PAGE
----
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Overview and Scope of the Study 17 The Three Routes from Taxes to Emissions This study investigates the three major kinds of tax provisions. One set is excise tax provisions that apply to energy goods and services. Firms will pass on the cost of the excise taxes to consumers, raising the prices consumers pay. Thus, excise taxes on energy tend to increase the prices consumers pay, thereby decreasing consumption of energy. Less consumption generally means fewer GHG emissions, while more consumption would mean increased emissions. A second set of tax expenditures affects inputs into the production process. For example, the oil depletion allowance is a tax expenditure that reduces the costs of producing petroleum and thereby encourages domestic oil production. If the increased production lowers world oil prices, consumption of oil and associated GHG emissions will increase. Similarly, tax provisions that encourage firms to increase the amount of electricity produced from renewables, such as wind power, should decrease GHG emissions, as those sources either displace fossil-fuel- generating capacity or avert construction of new fossil-fuel-generating capacity. A final set of tax provisions, which we call “broad-based provisions” in this study, presents greater challenges. These include those that favor employer- provided health care, the deduction for home mortgage interest, and accelerated depreciation. The mortgage interest deduction, for example, lowers the cost of owner-occupied housing. This will increase housing consumption compared to consumption of other goods and services. If the increased emissions associated with housing are greater than the reduction in emissions from the goods dis- placed by the increased housing, then overall emissions would increase. Similar- ly, if increased housing consumption displaces more GHG-intense consumption, then these expenditures would lower overall emissions. Figure 1-1 provides a schematic of how taxes affect GHG emissions. It shows that CO2 and other GHGs are the outcome of a complex set of factors, of which tax provisions are just one. General Equilibrium Considerations One further issue must be considered in analyzing the effects of tax provi- sions. This is the “general equilibrium” impacts of tax changes. The idea is that we need to account for the fact that industries and households cannot be consid- ered in isolation. When a tax provision affects one industry, it will also have effects on others. For example, suppose that increasing the gasoline tax lowers the quantity of gasoline consumed, thereby changing GHG emissions from gasoline use. But the changes do not stop with the gasoline market. If the dollar value of gasoline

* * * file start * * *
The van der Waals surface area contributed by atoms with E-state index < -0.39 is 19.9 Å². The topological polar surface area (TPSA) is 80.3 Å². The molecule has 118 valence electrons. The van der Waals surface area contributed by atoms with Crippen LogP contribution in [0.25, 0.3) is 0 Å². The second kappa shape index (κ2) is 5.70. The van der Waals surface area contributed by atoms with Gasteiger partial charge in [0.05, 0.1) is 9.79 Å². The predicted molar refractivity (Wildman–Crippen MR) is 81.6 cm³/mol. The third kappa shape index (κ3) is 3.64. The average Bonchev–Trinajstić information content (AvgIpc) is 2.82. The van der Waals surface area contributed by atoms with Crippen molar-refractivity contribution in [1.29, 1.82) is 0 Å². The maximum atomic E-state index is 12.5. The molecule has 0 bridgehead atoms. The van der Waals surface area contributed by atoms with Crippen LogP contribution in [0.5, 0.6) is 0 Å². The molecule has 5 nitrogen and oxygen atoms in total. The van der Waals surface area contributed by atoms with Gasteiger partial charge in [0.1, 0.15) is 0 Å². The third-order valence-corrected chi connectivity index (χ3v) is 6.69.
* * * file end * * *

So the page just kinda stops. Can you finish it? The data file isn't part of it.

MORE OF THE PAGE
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18 Effects of U.S. Tax Policy on Greenhouse Gas Emissions Input prices (wages, interest rates, …) Prices of goods, services, and inputs Market infrastructure: Quantities of Markets for inputs and Regulations, goods, services, outputs mandates, … and inputs Tax provisions (gasoline tax, oil depletion CO2 and other allowance, production greenhouse gas credits,…) emissions FIGURE 1-1 Schematic representation of how taxes affect GHG emissions through the market. expenditures goes down, that will free up income for spending in other sectors. There will be secondary effects on output of goods and services in other sectors, depending on the impact on real wages, relative prices, and other factors. So we also need to consider the GHG emissions that arise from these ripple effects outside the gasoline sector. These ripple effects are called the “general equilibri- um effects” of changing taxes. Following this example further, perhaps people decide to fly rather than to drive (assuming the tax increase excludes aviation fuel). But air travel has rela- tively high GHG emissions as well, so there would be some offset to the reduc- tion in the emissions from the gasoline sector by increases in GHG emissions in the airline sector. A complete analysis would incorporate all the sectors. The analysis should ideally also include effects in the rest of the world, since climate change is a global phenomenon, and because GHG emissions anywhere—not just in the United States—will affect future climate change. In other words, gen- eral equilibrium principles mean that a proper analysis must account for each sector in the entire economy, and in some cases the global impacts, in order to obtain a reliable estimate of GHG impacts. Global focus of the impacts A final reminder is that the focus of this study is ultimately on the global totals for consumption, production, and greenhouse gas emissions. While the charge was to examine the U.S. tax code, the impacts of the code are not limited to the U.S. borders. The U.S. tax system affects foreign as well as domestic pro-